Surely, there will be a lot of time, money and effort spent on selling this deal in to the federal government, generating a lot of work for PR agencies, lobbyists, hardware vendors and consumer advocates. While AT&T and T-Mobile fight the battle on Capitol Hill, Verizon could be claiming victory on the front lines with consumers.

Here are 4 ways Verizon might capitalize on the announcement:

  1. Stay on message: Verizon’s clarity of message—it's about the network—has clearly positioned them as the most reliable consumer choice. Both AT&T and T-Mobile have suffered from the strength of Verizon’s network message in light of their own network evolution challenges (not the least of which were T-Mobile’s late arrival with 3G and AT&T’s call handling problems with the iPhone.) Staying the course with their current, well established network position will continue to serve Verizon well.
  2. Comfort confused consumers: If consumers aren’t sure who’ll own their contract two years from now, they may be loathe to sign a new agreement with ATT TMoT-Mobile. In addition, T-Mobile’s television commercials have specifically poked fun at AT&T’s network. A well-positioned message by Verizon could capitalize on customer’s sense of confusion or betrayal.
  3. Be the anti-corporate brand: Verizon has focused heavily on consumer messaging, and with its successful launch of the Envy, Chocolate and Droid brands, has shown it can build and maintain a franchise line-up of consumer focused devices. (Okay so I’m choosing to forget about the Kin because it was practically stillborn.) AT&T built a strong enterprise customer base, not just through the sale of a large portfolio of smartphone devices early in the category’s development, but also through volume pricing deals for corporate buyers. T-Mobile has a heavy consumer and Android base, and a very strong family focus, especially with its MyTouch and Sidekick brands. Verizon should continue to focus on super-messaging phones that appeal to the young and social, 'Gen C' customers, who are Droidalways  connected and communicating.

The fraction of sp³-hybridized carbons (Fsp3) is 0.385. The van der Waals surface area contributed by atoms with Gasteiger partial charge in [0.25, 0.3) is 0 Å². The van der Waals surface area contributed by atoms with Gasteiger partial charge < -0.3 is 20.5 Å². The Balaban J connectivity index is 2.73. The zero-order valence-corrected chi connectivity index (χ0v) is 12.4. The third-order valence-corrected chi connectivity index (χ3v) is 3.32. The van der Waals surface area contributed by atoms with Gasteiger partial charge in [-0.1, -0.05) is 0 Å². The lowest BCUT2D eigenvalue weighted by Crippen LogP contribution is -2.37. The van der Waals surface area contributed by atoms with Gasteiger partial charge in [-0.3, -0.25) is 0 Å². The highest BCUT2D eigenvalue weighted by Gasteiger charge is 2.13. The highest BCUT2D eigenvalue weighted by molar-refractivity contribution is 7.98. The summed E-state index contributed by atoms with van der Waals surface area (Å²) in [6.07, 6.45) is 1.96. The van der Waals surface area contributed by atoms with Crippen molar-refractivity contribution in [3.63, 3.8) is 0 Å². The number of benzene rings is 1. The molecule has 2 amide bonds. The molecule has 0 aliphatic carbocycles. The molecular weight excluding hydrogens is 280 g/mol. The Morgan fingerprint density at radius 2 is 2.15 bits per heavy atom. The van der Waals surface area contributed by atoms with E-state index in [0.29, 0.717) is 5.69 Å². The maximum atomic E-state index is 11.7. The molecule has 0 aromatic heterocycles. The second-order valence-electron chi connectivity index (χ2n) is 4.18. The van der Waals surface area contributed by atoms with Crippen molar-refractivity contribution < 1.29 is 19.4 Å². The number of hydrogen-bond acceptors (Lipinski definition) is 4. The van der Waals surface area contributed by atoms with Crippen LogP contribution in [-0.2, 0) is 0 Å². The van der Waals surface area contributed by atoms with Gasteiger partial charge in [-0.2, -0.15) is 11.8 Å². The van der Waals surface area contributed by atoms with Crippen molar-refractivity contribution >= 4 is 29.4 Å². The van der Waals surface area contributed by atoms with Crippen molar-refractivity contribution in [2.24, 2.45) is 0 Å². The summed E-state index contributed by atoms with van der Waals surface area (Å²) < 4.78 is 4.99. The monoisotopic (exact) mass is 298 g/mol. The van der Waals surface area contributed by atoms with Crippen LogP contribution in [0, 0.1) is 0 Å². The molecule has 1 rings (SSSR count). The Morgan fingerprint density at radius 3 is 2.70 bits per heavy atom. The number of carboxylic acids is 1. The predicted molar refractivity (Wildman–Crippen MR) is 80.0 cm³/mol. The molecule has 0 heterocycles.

4. Deliver service innovation: In today’s economy, it’s typical for an industry with few providers (like the airline industry, for instance) to provide much less service for more money than a few years ago. As sales automation and cloud services technology begin to drive down operational costs, Verizon can seize the opportunity to support customers in new and efficient ways, like bundling FiOS home broadband services, or packaging Gogo Inflight wireless data services on your iPad, or securely enabling physical purchases through a personal cell phone account as if it were a credit card. Given all the infrastructure and systems work AT&T and T-Mobile will be pre-occupied with to support the acquisition, Verizon, and its customers may be best served by a focus on service innovation.


New Places To Go, Things To See

My friend, Holly, talks about how much she enjoys the "social serendipity" of discovering new websites or fresh ideas from her Facebook feed.  

Here are a few of my recent favorite discoveries, the home of interesting curators assembling original ideas. Add these to your app readers, your real time feeds, or like their Facebook pages.